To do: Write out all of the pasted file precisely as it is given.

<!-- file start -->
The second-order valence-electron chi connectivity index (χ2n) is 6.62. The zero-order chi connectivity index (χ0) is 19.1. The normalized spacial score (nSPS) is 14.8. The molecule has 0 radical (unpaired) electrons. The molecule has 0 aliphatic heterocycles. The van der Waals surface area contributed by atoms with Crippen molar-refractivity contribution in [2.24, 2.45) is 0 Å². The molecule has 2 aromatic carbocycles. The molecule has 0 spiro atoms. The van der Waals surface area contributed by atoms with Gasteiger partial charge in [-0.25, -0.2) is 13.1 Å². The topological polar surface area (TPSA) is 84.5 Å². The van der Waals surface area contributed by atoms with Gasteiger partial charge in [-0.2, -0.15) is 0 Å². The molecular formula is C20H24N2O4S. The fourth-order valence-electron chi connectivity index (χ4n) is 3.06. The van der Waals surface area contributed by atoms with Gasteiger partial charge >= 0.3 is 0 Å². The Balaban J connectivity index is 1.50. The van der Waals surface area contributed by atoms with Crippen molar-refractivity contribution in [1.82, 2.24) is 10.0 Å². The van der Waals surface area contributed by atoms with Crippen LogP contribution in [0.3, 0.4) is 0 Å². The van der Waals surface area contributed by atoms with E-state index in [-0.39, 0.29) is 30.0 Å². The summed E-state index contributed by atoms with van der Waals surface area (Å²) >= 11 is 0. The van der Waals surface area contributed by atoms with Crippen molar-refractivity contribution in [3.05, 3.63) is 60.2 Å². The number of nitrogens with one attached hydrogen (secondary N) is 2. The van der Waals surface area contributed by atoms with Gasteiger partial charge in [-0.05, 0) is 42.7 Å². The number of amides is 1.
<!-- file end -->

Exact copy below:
The second-order valence-electron chi connectivity index (χ2n) is 6.62. The zero-order chi connectivity index (χ0) is 19.1. The normalized spacial score (nSPS) is 14.8. The molecule has 0 radical (unpaired) electrons. The molecule has 0 aliphatic heterocycles. The van der Waals surface area contributed by atoms with Crippen molar-refractivity contribution in [2.24, 2.45) is 0 Å². The molecule has 2 aromatic carbocycles. The molecule has 0 spiro atoms. The van der Waals surface area contributed by atoms with Gasteiger partial charge in [-0.25, -0.2) is 13.1 Å². The topological polar surface area (TPSA) is 84.5 Å². The van der Waals surface area contributed by atoms with Gasteiger partial charge in [-0.2, -0.15) is 0 Å². The molecular formula is C20H24N2O4S. The fourth-order valence-electron chi connectivity index (χ4n) is 3.06. The van der Waals surface area contributed by atoms with Gasteiger partial charge >= 0.3 is 0 Å². The Balaban J connectivity index is 1.50. The van der Waals surface area contributed by atoms with Crippen molar-refractivity contribution in [1.82, 2.24) is 10.0 Å². The van der Waals surface area contributed by atoms with Crippen LogP contribution in [0.3, 0.4) is 0 Å². The van der Waals surface area contributed by atoms with E-state index in [-0.39, 0.29) is 30.0 Å². The summed E-state index contributed by atoms with van der Waals surface area (Å²) >= 11 is 0. The van der Waals surface area contributed by atoms with Crippen molar-refractivity contribution in [3.05, 3.63) is 60.2 Å². The number of nitrogens with one attached hydrogen (secondary N) is 2. The van der Waals surface area contributed by atoms with Gasteiger partial charge in [-0.05, 0) is 42.7 Å². The number of amides is 1.